Tuesday, January 29, 2013
In this case, Spenser is hired to act as a bodyguard for Rachel Wallace. Ms. Wallace is an outspoken gay, feminist author whose new book is bound to antagonize a good number of people. The advance reading copies have barely been distributed when Wallace begins to receive threats against her life.
As a determined feminist, Wallace seems suspicious of most men and hates the thought that she might be dependent upon one, even for her own safety. Spenser is a large, tough guy and Wallace makes some snap judgments about him that are not strictly justified. She also does not appreciate Spenser's brand of humor and the relationship gets off to a somewhat prickly start. Wallace lays down some basic ground rules, but Spenser makes it clear that he will defend her as he sees best, irrespective of her directives.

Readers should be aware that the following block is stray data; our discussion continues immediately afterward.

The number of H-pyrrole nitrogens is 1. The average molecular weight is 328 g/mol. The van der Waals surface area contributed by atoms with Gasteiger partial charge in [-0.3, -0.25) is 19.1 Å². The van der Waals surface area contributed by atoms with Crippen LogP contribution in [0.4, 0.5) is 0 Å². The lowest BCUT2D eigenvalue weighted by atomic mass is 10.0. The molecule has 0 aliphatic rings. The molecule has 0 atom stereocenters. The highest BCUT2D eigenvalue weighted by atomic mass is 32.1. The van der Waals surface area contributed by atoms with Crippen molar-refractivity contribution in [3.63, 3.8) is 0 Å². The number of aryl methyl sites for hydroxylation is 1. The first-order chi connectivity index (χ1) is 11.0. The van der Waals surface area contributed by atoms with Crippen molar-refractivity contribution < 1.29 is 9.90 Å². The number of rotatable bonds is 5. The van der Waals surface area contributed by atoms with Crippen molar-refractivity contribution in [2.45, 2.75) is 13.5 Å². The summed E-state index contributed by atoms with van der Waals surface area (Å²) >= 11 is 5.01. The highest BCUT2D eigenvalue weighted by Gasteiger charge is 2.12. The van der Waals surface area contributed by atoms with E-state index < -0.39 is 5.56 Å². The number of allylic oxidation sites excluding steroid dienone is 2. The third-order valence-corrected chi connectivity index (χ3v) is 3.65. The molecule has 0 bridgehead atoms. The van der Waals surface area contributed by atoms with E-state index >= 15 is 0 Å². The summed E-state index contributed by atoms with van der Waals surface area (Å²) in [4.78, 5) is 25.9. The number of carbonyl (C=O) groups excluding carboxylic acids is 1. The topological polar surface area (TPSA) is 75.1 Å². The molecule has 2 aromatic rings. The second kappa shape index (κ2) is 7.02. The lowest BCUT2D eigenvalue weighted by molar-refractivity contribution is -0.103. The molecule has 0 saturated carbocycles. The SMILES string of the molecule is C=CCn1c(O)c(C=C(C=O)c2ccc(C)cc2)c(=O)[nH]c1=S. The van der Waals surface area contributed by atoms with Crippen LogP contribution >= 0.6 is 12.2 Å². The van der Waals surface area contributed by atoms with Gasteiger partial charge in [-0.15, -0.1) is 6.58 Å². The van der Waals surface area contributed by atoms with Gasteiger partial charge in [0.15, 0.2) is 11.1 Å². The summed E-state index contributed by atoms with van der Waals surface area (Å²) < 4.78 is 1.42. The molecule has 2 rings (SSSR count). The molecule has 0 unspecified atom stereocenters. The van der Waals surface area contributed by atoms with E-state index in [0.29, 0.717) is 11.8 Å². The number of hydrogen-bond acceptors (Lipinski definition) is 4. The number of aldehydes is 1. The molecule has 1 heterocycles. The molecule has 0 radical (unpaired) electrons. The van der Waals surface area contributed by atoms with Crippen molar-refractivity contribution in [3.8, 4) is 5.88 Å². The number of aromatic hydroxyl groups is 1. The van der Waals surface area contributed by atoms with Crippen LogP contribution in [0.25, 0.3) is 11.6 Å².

Early on, Spenser acts in a way that displeases Wallace and she fires him. Shortly after that, she is kidnapped, apparently by the people who threatened her initially. Spenser is angry with himself, even though he was no longer on the job, and his moral code demands that he rescue her. This will take some doing.
This is an intriguing plot with one of Parker's better casts of characters. Rachel Wallace is an well-drawn character and watching her and Spenser spar with each other is a lot of fun. There are other interesting characters as well, although Spenser's sidekick, Hawk, is only briefly mentioned and does not make an appearance. Rereading the book reminds one of what a great series this was in its prime and makes a fan of the series more than a little sad that many of the later books did not begin to measure up to this one.